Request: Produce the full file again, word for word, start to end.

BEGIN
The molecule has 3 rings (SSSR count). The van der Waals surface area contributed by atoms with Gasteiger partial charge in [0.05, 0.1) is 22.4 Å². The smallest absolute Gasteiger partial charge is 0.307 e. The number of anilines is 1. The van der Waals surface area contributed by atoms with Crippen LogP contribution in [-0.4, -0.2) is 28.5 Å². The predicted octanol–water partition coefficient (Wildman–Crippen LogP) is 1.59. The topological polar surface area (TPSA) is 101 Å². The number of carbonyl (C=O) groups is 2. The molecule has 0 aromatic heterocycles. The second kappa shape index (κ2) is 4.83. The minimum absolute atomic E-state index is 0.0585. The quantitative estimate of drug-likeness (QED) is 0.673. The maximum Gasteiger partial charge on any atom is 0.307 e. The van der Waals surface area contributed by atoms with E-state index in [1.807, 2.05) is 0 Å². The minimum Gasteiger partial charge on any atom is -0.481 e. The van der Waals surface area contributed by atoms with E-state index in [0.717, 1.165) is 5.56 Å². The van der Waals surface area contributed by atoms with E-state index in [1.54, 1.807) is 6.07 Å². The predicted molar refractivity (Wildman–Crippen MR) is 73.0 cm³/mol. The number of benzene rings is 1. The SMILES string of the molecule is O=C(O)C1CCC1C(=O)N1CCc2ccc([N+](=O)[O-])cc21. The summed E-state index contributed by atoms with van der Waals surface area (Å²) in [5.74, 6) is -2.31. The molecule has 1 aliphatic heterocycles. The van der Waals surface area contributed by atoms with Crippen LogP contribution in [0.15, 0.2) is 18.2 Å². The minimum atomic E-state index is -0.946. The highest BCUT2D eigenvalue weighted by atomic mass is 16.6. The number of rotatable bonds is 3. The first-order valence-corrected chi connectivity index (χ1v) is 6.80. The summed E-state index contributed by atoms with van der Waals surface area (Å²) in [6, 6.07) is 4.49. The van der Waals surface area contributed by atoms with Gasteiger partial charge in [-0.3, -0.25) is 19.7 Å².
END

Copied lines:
The molecule has 3 rings (SSSR count). The van der Waals surface area contributed by atoms with Gasteiger partial charge in [0.05, 0.1) is 22.4 Å². The smallest absolute Gasteiger partial charge is 0.307 e. The number of anilines is 1. The van der Waals surface area contributed by atoms with Crippen LogP contribution in [-0.4, -0.2) is 28.5 Å². The predicted octanol–water partition coefficient (Wildman–Crippen LogP) is 1.59. The topological polar surface area (TPSA) is 101 Å². The number of carbonyl (C=O) groups is 2. The molecule has 0 aromatic heterocycles. The second kappa shape index (κ2) is 4.83. The minimum absolute atomic E-state index is 0.0585. The quantitative estimate of drug-likeness (QED) is 0.673. The maximum Gasteiger partial charge on any atom is 0.307 e. The van der Waals surface area contributed by atoms with E-state index in [1.807, 2.05) is 0 Å². The minimum Gasteiger partial charge on any atom is -0.481 e. The van der Waals surface area contributed by atoms with E-state index in [0.717, 1.165) is 5.56 Å². The van der Waals surface area contributed by atoms with E-state index in [1.54, 1.807) is 6.07 Å². The predicted molar refractivity (Wildman–Crippen MR) is 73.0 cm³/mol. The number of benzene rings is 1. The SMILES string of the molecule is O=C(O)C1CCC1C(=O)N1CCc2ccc([N+](=O)[O-])cc21. The summed E-state index contributed by atoms with van der Waals surface area (Å²) in [5.74, 6) is -2.31. The molecule has 1 aliphatic heterocycles. The van der Waals surface area contributed by atoms with Crippen LogP contribution in [0.15, 0.2) is 18.2 Å². The minimum atomic E-state index is -0.946. The highest BCUT2D eigenvalue weighted by atomic mass is 16.6. The number of rotatable bonds is 3. The first-order valence-corrected chi connectivity index (χ1v) is 6.80. The summed E-state index contributed by atoms with van der Waals surface area (Å²) in [6, 6.07) is 4.49. The van der Waals surface area contributed by atoms with Gasteiger partial charge in [-0.3, -0.25) is 19.7 Å².